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NHIF to allow polygamous men to cover multiple wives for Sh500

NHIF to allow polygamous men to cover multiple wives for Sh500 if parliament approves the proposed law.

If Parliament passes the proposed law, the National Hospital Insurance Fund (NHIF) will allow males to obtain medical coverage for multiple spouses, departing from medical insurance norms.

The rules include a provision that covers medical expenses for polygamous families as long as the male member pays an additional Sh500 for each additional wife.

This differs from the present NHIF regulations, which only apply to one spouse and a maximum of five children.

For medical coverage, the majority of private insurance companies, particularly those supported by employers, recognize the principle member, one registered spouse, and up to four children.

It is frequently required of members who have two wives to have a second cover for the second wife who is designated as the principal member.

The NHIF’s move to recognize multiple wives comes more than eight years after former President Uhuru Kenyatta signed into law a marriage Bill legalizing polygamy.

It aligned civil law—where a man was only permitted to have one wife—with customary law, permitting males to marry additional women without first consulting their current spouses.

“Where a standard contributor includes more than one spouse as a beneficiary, the contributor shall remit an additional contribution to the Fund,” says a new clause in the republished regulations.

“The rate of the additional contribution referred to in the sub-regulation shall be five hundred shillings in respect of each spouse.”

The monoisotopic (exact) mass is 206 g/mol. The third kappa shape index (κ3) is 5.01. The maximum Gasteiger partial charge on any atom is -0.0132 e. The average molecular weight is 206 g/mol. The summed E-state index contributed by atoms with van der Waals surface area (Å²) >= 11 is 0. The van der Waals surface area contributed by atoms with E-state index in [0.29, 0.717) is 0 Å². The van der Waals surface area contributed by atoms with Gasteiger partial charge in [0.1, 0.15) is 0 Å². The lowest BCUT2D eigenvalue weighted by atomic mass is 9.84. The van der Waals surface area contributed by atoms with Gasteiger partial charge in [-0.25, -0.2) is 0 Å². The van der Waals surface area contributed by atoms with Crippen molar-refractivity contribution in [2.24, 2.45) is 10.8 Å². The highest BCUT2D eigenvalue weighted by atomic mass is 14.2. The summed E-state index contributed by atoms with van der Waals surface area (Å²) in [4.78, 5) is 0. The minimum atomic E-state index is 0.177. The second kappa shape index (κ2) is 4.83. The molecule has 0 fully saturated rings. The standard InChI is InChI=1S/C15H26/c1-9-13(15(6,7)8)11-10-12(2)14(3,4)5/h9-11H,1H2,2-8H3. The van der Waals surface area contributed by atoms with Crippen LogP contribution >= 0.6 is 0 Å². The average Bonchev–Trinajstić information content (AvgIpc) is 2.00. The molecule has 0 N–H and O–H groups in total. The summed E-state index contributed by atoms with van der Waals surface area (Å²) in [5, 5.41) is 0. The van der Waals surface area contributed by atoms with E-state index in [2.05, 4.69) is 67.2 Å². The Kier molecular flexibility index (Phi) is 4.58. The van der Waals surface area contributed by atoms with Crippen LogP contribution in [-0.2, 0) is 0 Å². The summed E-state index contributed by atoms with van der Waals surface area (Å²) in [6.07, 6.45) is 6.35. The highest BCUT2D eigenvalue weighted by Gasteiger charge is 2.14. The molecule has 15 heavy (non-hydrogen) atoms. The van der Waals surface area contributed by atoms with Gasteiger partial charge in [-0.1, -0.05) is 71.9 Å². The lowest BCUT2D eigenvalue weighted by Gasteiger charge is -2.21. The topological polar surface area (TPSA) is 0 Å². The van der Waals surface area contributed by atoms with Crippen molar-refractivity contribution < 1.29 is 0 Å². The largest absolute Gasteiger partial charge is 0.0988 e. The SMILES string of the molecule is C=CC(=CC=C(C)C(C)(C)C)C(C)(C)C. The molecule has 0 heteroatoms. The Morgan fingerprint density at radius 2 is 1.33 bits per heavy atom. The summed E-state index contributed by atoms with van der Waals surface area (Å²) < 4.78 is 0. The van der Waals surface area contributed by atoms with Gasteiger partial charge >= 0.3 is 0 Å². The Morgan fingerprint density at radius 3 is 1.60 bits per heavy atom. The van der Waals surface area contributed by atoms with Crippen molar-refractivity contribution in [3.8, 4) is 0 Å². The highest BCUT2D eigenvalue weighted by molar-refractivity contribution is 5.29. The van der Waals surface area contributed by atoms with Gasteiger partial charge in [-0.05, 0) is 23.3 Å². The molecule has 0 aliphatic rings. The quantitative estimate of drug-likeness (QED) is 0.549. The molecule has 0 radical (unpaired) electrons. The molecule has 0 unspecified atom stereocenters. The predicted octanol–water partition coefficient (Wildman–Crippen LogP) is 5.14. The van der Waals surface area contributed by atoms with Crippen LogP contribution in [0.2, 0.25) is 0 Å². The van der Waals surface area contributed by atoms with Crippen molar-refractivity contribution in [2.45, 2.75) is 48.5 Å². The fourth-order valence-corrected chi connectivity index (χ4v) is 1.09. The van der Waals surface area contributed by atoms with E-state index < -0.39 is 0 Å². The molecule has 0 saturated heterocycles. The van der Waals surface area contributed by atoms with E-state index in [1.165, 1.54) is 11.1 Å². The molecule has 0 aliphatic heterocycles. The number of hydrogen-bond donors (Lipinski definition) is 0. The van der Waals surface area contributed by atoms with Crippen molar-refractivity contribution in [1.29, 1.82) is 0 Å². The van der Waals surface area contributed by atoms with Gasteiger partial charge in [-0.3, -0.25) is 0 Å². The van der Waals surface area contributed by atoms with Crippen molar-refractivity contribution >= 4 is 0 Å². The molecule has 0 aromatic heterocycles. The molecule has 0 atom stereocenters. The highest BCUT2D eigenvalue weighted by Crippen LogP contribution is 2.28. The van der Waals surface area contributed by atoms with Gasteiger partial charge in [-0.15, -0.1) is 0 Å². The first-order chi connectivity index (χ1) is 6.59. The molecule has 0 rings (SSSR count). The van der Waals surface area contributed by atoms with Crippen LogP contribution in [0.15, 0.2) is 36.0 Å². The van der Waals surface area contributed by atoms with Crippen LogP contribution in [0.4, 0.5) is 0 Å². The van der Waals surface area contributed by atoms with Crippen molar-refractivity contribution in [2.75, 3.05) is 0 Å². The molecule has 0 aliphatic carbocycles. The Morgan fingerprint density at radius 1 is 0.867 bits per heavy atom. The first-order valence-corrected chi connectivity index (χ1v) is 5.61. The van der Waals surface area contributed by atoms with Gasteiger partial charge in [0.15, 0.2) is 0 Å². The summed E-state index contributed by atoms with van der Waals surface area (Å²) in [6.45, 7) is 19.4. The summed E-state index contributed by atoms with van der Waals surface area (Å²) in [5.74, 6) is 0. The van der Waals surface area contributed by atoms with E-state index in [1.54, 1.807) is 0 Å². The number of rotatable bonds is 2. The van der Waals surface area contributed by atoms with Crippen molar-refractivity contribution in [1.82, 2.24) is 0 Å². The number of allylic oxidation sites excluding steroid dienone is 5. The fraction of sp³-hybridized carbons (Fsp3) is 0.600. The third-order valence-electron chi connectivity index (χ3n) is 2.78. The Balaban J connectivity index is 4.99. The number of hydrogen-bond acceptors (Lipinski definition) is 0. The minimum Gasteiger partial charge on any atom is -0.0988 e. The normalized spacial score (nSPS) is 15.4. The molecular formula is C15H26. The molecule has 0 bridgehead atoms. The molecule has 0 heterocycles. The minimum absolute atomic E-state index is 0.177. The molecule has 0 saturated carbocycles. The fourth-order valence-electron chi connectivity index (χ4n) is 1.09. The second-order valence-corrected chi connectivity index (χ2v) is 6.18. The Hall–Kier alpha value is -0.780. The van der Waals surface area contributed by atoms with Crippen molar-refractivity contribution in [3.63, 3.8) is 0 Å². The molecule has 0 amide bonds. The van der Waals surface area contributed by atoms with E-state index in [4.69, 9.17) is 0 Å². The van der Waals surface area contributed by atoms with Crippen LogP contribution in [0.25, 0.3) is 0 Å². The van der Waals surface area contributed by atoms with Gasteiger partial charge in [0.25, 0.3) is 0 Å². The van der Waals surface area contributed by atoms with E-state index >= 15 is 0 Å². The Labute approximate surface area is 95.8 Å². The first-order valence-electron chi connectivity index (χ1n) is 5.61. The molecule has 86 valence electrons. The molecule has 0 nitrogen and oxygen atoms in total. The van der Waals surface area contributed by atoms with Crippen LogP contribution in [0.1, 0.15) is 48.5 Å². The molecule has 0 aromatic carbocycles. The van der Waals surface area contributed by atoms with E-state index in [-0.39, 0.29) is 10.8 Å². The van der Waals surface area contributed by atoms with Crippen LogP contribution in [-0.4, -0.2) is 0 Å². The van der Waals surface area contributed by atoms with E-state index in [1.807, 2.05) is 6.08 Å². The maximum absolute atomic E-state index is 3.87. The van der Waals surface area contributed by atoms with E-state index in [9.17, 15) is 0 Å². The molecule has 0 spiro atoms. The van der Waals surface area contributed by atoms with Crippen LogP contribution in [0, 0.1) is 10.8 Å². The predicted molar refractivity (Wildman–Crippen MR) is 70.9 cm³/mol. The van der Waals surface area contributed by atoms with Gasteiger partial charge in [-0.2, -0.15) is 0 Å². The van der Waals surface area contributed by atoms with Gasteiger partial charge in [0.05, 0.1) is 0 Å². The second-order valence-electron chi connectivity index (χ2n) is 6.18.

Prior to receiving parliamentary approval for the new rates and the provision supporting members with multiple wives, the NHIF is seeking community feedback on the proposed regulations.

According to information from the Kenya Population and Housing Census, about 1.5 million Kenyans, or 10% of the married population, are involved in polygamous unions.

However, women’s rights organizations assert that this is a vast underestimation because the majority of these unions are informal and unrecorded.

Many ladies don’t even know they share a husband since he could keep them in different houses without telling them.

Despite growing modernity and awareness of women’s rights, polygamy remains legal in most African nations and is prevalent across society, from farmers to senior politicians and top executives. In Kenya, church leaders have opposed the clause in the marriage law approving polygamy, insisting it undermines Christian principles of marriage and family.

The NHIF is seeking from the revived law to have workers earning more than Sh100,000 per month pay more in monthly contributions, signaling a heavier financial strain on staff and employers.

The fund in republishing regulations, which were rejected by Parliament before the August 8 General Election, wants workers earning more than Sh100,000 to pay 1.7 percent of their gross salary to the scheme.

The new premium is a shift from the present model where employees earning over Sh100,000 pay a fixed monthly contribution of Sh1,700 to the NHIF.

Contributions of workers earning Sh200,000 will double to Sh3,400 if the regulations are adopted while the burden on those on Sh500,000 will increase five times to Sh8,500 monthly.

The renewed push for the high rates comes weeks after President Ruto backed the proposal to have the rich pay higher monthly premiums to the NHIF.

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